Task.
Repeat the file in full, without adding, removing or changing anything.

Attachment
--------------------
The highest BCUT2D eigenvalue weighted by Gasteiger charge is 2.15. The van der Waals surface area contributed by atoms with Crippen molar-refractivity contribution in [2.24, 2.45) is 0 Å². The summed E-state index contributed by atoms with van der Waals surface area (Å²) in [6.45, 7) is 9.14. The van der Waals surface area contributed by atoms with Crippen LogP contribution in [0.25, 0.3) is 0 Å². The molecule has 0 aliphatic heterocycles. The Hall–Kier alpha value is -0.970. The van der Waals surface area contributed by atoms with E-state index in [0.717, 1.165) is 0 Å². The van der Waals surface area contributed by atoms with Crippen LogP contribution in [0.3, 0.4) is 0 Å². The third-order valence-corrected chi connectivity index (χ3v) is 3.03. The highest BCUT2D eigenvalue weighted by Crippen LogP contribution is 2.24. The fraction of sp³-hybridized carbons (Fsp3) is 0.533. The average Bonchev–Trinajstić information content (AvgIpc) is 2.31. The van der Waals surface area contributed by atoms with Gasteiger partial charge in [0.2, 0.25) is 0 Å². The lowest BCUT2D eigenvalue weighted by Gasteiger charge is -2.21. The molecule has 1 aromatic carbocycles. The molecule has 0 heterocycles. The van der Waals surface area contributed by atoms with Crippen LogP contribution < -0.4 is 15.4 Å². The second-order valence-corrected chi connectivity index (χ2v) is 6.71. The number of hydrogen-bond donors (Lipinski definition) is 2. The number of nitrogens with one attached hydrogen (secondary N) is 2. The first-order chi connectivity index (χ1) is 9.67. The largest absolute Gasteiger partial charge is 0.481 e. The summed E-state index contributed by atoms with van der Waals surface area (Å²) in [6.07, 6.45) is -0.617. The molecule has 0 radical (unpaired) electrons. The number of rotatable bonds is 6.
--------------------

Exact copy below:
The highest BCUT2D eigenvalue weighted by Gasteiger charge is 2.15. The van der Waals surface area contributed by atoms with Crippen molar-refractivity contribution in [2.24, 2.45) is 0 Å². The summed E-state index contributed by atoms with van der Waals surface area (Å²) in [6.45, 7) is 9.14. The van der Waals surface area contributed by atoms with Crippen LogP contribution in [0.25, 0.3) is 0 Å². The molecule has 0 aliphatic heterocycles. The Hall–Kier alpha value is -0.970. The van der Waals surface area contributed by atoms with E-state index in [0.717, 1.165) is 0 Å². The van der Waals surface area contributed by atoms with Crippen LogP contribution in [0.3, 0.4) is 0 Å². The third-order valence-corrected chi connectivity index (χ3v) is 3.03. The highest BCUT2D eigenvalue weighted by Crippen LogP contribution is 2.24. The fraction of sp³-hybridized carbons (Fsp3) is 0.533. The average Bonchev–Trinajstić information content (AvgIpc) is 2.31. The van der Waals surface area contributed by atoms with Gasteiger partial charge in [0.2, 0.25) is 0 Å². The lowest BCUT2D eigenvalue weighted by Gasteiger charge is -2.21. The molecule has 1 aromatic carbocycles. The molecule has 0 heterocycles. The van der Waals surface area contributed by atoms with Crippen LogP contribution < -0.4 is 15.4 Å². The second-order valence-corrected chi connectivity index (χ2v) is 6.71. The number of hydrogen-bond donors (Lipinski definition) is 2. The number of nitrogens with one attached hydrogen (secondary N) is 2. The first-order chi connectivity index (χ1) is 9.67. The largest absolute Gasteiger partial charge is 0.481 e. The summed E-state index contributed by atoms with van der Waals surface area (Å²) in [6.07, 6.45) is -0.617. The molecule has 0 radical (unpaired) electrons. The number of rotatable bonds is 6.